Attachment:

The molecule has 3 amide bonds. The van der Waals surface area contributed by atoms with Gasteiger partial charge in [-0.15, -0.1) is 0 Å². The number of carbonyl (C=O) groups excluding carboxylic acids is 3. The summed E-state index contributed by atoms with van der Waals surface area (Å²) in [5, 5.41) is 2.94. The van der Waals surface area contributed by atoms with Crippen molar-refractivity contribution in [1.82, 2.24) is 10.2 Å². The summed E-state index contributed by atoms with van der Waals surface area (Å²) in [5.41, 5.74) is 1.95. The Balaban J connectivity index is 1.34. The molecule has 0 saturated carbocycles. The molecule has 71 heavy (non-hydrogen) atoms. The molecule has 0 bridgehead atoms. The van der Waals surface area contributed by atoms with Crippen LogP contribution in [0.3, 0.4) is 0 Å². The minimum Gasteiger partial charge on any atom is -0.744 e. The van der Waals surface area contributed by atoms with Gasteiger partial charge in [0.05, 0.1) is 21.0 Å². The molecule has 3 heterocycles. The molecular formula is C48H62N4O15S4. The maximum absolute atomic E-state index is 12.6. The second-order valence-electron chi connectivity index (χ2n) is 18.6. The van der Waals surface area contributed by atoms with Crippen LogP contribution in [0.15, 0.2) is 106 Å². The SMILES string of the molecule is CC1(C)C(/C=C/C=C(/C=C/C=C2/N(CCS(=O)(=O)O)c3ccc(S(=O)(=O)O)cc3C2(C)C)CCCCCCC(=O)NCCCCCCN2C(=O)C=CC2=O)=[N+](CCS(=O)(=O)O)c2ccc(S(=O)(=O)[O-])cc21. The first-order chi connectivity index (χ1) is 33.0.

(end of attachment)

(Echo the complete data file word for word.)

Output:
The molecule has 3 amide bonds. The van der Waals surface area contributed by atoms with Gasteiger partial charge in [-0.15, -0.1) is 0 Å². The number of carbonyl (C=O) groups excluding carboxylic acids is 3. The summed E-state index contributed by atoms with van der Waals surface area (Å²) in [5, 5.41) is 2.94. The van der Waals surface area contributed by atoms with Crippen molar-refractivity contribution in [1.82, 2.24) is 10.2 Å². The summed E-state index contributed by atoms with van der Waals surface area (Å²) in [5.41, 5.74) is 1.95. The Balaban J connectivity index is 1.34. The molecule has 0 saturated carbocycles. The molecule has 71 heavy (non-hydrogen) atoms. The molecule has 0 bridgehead atoms. The van der Waals surface area contributed by atoms with Crippen LogP contribution in [0.3, 0.4) is 0 Å². The minimum Gasteiger partial charge on any atom is -0.744 e. The van der Waals surface area contributed by atoms with Gasteiger partial charge in [0.05, 0.1) is 21.0 Å². The molecule has 3 heterocycles. The molecular formula is C48H62N4O15S4. The maximum absolute atomic E-state index is 12.6. The second-order valence-electron chi connectivity index (χ2n) is 18.6. The van der Waals surface area contributed by atoms with Crippen LogP contribution in [0.15, 0.2) is 106 Å². The SMILES string of the molecule is CC1(C)C(/C=C/C=C(/C=C/C=C2/N(CCS(=O)(=O)O)c3ccc(S(=O)(=O)O)cc3C2(C)C)CCCCCCC(=O)NCCCCCCN2C(=O)C=CC2=O)=[N+](CCS(=O)(=O)O)c2ccc(S(=O)(=O)[O-])cc21. The first-order chi connectivity index (χ1) is 33.0.